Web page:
I tend to be a defender of Eminem's poppier impulses, as long as they make good use of his skill set. If he wants to hang out on a mediocre mishmash with Drake and Lil' Wayne? Fine, as long as he delivers an insanely fast, clearly articulated, clever verse when it's his time to step up to the mic. Want to create an extremely particularistic vision of self-help? Sure, as long as the video's kind of neat, and there are enough worthwhile turns of phrase, delivered at sufficiently high speed for me to enjoy the talent involved. But I draw the line at Em's duet with Rihanna, "Love the Way You Lie." For two talented performers in transitional phases of their careers, it's a surrender to their worst impulses:
I suppose I genuinely sympathize with both of them. Rihanna went through a public, awful domestic violence incident that she's clearly tried to work through in darker, angrier music. It's not very good music, but it does seem to have been helpful for her. Eminem may be in recovery from substance abuse, but that doesn't mean his anger's gone.
But this just feels incredibly self-indulgent. Eminem's slow. Rihanna's autotuney. She's singing about liking to get hurt, and he's rapping about the indistinguishability of hate and love. Emotionally and artistically, it's both of them giving into their worst impulses, and expressing them at the low end of their respective talent ranges (though I think Eminem's is a lot wider than Rihanna's, for what that's worth). It'd be super-depressing if this gets huge, though it probably will.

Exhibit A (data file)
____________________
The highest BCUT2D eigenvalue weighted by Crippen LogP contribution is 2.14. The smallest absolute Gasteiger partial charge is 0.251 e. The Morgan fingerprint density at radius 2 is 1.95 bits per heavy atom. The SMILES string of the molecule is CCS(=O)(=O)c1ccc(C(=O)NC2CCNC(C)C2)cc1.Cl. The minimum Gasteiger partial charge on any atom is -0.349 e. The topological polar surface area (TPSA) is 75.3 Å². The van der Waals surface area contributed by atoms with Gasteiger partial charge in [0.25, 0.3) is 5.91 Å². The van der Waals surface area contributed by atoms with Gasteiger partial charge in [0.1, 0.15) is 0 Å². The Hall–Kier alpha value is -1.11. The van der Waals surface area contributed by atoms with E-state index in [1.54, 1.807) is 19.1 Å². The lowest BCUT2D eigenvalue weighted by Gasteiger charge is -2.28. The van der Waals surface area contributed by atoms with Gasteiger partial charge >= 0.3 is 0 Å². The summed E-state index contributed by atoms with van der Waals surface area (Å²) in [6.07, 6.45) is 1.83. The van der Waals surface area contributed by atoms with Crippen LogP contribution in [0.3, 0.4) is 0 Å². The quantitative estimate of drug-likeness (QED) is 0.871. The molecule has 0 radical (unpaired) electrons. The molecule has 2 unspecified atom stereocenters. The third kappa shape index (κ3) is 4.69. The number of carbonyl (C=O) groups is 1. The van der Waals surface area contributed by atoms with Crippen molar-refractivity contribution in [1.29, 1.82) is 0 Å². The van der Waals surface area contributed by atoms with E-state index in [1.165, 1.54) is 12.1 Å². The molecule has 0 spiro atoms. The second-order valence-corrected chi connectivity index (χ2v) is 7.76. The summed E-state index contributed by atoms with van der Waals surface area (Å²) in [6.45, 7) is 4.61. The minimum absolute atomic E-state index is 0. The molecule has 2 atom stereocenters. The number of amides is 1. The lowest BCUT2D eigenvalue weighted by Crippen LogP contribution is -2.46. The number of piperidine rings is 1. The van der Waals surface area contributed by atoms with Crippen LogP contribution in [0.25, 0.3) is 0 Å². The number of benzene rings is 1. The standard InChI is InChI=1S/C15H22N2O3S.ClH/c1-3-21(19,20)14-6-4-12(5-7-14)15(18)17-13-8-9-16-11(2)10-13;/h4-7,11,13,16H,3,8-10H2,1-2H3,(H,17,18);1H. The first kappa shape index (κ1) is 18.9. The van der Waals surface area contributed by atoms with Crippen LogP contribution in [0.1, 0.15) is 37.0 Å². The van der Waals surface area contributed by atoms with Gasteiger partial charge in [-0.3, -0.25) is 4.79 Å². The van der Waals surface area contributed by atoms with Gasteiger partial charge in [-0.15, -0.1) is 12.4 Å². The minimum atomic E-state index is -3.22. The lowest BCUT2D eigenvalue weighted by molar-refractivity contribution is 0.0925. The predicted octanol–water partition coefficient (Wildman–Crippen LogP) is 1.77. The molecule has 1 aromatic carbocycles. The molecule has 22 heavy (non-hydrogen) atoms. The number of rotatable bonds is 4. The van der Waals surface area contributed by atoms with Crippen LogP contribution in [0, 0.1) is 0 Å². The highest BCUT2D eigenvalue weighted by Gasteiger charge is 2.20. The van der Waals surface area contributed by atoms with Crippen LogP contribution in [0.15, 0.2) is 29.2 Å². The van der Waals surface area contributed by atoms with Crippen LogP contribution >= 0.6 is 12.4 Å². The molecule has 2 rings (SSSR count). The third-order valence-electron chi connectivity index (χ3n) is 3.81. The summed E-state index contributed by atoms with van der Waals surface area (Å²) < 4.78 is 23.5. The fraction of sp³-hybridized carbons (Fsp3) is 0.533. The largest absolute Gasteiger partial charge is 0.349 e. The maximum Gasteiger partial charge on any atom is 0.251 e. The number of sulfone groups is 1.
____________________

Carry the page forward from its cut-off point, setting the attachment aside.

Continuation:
Alyssa Rosenberg is a correspondent for TheAtlantic.com. She is the pop culture blogger for ThinkProgress, where she writes about the intersection of politics and culture at http://thinkprogress.org/alyssa.
Alyssa is also a columnist for the Washington Monthly and The Loop 21. Her career as a critic began at 8, when she began a children's book review column for her local paper, taking payments in gift certificates to the neighborhood bookstore. Since then, her interests have expanded to include Atlanta hip-hop, procedural television shows, and action movies she watches without any sense of irony whatsoever. Her writing on culture has appearedin Esquire.com, The Daily, The Daily Beast and the American Prospect, and she has written about politics and the executive branch for Government Executive, The New Republic and National Journal.